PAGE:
Study of cord blood stem cells to treat acquired hearing loss

Research

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Digital Journal reports on a new study launched by the world's largest newborn stem cell company, Cord Blood Registry (CBR). The company has initiated a US FDA-regulated study on the use of stem cells (SCs) from a child’s own stored umbilical cord blood as a treatment for acquired sensorineural hearing loss.

This phase 1 study has the dual primary objective of assessing the safety of the approach and of determining whether it improves inner ear function, speech, and language development. Ten children who have been diagnosed with acquired hearing loss, and who have their own cord blood unit processed and stored at CBR, will be included in the study. Each patient is to be given a single IV infusion of their own umbilical cord blood SCs and will be followed-up at 1 month, 6 months, and 1 year after treatment.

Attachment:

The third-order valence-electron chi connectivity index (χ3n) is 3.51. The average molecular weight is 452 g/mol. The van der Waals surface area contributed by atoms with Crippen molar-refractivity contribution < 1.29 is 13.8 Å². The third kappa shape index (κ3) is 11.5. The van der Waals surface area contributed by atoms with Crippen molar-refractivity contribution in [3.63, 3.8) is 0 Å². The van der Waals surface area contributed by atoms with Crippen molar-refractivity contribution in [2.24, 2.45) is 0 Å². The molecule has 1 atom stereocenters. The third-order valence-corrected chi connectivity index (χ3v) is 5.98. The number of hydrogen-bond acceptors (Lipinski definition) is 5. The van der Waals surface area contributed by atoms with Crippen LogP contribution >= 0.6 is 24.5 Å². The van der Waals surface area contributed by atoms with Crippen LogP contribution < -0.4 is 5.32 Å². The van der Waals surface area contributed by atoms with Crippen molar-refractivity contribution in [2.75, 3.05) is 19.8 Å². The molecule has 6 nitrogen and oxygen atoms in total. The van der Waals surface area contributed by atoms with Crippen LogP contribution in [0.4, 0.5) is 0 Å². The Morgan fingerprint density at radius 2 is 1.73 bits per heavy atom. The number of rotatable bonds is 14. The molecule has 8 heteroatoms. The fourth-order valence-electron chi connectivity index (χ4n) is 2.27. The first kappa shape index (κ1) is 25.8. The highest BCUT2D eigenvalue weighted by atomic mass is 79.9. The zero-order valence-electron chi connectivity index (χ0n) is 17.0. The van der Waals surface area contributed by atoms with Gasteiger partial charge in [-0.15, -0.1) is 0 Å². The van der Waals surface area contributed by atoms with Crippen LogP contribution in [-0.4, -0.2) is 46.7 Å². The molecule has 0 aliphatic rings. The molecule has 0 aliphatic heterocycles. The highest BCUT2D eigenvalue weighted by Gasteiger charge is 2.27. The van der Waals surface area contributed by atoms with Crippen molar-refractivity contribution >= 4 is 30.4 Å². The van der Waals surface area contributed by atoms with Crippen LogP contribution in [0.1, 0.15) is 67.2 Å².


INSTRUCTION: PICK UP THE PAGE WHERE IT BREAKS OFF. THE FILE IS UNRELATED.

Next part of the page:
“As more children survive premature birth, we are observing increasing numbers of very young children with significant acquired hearing loss, and currently there are no therapies available for reversing that damage,” says Linda Baumgartner, the trial’s Speech and Language Pathologist. James Baumgartner, the study’s principal investigator adds that “presently, the only treatment options for acquired sensorineural hearing loss are hearing aids or cochlear implants, neither of which actually repairs the damage. Using cord blood stem cells to help trigger the body’s own repair mechanisms could provide a non-invasive therapeutic option that does not exist today.”

Findings from preclinical studies have suggested that infusion of human umbilical cord SCs may repair damaged cells in the inner ear, potentially leading to hearing improvement, according to the report.

Source: Digital Journal

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